Timber-processing capacity and capabilities in the Western United States

Charles E. Keegan, Todd A. Morgan, Krista M. Gebert, Jason P. Brandt, Keith A. Blatner, Timothy P. Spoelma

Research output: Contribution to journalArticlepeer-review

Abstract

This examination of milling capacity and timber use in the western United States summarizes changes in the region's wood products industry and its ability to use trees of various sizes. Between 1986 and 2003, total timber-processing capacity in the West (excluding pulpwood and fuelwood) declined from 5.0 to 3.2 billion cubic feet annually, and capacity utilization decreased from 3.6 to 2.5 billion cubic feet. During 2003, 2.2 billion cubic feet of timber processed in the West was from trees ≥ 10-in. dbh, and 2.5 billion cubic feet (80%) of capacity was not capable of efficiently processing trees <10-in. dbh. Geographic distribution of existing capacity and small-tree capabilities is critical to forest management activities throughout the West.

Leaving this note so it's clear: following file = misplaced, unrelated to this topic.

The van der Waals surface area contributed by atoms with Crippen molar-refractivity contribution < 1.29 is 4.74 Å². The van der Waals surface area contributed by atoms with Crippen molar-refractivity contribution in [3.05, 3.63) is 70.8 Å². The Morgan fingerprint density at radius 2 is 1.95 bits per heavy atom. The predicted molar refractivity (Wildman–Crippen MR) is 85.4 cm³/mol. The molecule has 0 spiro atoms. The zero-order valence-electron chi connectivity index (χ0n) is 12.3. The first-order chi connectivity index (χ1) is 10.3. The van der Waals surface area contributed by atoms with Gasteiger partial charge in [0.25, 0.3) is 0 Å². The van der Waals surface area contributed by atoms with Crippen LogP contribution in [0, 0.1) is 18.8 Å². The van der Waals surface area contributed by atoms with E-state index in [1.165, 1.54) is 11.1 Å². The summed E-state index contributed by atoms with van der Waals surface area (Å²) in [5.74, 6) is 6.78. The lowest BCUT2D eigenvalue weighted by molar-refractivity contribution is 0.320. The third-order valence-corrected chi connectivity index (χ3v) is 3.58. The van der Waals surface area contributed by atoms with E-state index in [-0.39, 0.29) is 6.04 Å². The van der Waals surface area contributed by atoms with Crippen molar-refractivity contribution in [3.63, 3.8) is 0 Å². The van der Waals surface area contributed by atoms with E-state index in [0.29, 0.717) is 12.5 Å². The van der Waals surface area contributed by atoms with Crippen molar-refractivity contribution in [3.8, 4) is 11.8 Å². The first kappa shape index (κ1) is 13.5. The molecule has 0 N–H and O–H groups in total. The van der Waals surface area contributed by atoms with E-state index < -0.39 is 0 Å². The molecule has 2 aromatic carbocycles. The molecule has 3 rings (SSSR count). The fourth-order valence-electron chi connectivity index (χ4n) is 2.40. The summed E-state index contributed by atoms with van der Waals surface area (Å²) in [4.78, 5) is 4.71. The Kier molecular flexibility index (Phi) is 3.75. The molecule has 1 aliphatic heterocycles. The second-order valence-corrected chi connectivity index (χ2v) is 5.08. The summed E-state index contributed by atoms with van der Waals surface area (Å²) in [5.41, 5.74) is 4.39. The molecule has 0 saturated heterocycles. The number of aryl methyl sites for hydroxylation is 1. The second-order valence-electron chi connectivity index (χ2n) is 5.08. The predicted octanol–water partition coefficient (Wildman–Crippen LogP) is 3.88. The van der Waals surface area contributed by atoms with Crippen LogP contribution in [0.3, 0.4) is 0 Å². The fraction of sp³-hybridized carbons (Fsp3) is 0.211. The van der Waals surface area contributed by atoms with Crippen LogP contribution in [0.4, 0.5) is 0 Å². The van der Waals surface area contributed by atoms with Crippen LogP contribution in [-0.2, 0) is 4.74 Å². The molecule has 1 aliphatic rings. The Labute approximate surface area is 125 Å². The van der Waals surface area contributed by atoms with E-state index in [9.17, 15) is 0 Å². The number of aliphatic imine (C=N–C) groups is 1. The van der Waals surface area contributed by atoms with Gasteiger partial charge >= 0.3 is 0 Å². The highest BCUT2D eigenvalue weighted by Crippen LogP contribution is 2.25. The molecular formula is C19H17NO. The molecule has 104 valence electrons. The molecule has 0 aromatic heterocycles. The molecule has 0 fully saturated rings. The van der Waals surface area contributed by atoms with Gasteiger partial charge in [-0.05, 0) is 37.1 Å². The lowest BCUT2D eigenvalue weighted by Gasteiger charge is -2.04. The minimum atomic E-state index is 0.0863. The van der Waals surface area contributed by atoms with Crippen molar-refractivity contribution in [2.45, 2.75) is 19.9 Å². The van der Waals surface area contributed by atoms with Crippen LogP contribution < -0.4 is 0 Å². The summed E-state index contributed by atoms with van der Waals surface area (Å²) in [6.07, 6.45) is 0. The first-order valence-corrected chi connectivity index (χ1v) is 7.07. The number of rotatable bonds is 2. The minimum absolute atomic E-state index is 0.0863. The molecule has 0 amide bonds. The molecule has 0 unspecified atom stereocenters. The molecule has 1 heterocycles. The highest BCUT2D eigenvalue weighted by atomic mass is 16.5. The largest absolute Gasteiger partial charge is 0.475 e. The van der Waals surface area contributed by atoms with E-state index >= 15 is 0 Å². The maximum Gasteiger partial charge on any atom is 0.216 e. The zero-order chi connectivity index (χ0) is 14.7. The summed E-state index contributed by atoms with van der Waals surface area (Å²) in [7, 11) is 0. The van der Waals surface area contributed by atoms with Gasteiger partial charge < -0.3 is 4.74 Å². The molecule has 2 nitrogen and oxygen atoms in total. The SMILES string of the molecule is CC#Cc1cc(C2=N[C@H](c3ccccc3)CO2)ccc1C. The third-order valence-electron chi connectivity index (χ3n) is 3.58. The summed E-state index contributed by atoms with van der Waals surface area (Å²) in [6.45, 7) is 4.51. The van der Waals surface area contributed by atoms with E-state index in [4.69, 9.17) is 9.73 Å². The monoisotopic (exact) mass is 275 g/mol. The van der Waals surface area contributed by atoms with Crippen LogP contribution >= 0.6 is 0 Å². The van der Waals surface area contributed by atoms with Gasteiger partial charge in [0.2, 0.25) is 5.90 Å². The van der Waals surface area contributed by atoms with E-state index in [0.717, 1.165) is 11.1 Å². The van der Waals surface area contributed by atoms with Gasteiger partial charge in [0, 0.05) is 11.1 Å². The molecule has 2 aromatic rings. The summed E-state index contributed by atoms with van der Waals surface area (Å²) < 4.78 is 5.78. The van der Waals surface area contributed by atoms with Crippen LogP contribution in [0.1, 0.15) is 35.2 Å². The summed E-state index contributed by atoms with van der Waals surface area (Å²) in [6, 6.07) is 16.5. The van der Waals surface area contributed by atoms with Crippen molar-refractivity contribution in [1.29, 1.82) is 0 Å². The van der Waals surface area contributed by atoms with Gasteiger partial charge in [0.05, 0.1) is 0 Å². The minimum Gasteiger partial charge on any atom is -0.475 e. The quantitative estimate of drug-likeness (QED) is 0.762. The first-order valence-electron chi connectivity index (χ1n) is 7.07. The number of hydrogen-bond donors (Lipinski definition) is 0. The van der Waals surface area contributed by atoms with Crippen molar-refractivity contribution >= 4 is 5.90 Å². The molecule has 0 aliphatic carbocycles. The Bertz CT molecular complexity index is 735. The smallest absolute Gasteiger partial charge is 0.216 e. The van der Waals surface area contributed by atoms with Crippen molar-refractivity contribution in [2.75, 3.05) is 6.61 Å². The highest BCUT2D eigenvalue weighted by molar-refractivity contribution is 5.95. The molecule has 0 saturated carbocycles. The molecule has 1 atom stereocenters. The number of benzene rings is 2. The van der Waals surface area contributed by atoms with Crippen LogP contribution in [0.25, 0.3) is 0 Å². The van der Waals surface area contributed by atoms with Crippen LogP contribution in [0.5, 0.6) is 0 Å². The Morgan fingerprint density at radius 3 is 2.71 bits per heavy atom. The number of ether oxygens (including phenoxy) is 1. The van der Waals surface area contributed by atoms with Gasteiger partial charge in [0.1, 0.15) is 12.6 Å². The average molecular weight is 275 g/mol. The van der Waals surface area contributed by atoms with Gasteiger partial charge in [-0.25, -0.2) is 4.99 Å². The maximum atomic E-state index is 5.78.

Original languageEnglish
Pages (from-to)262-268
Number of pages7
JournalJournal of Forestry
Volume104
Issue number5
StatePublished - Jul 2006

Keywords

  • Capacity utilization
  • Milling capacity
  • Small-diameter timber

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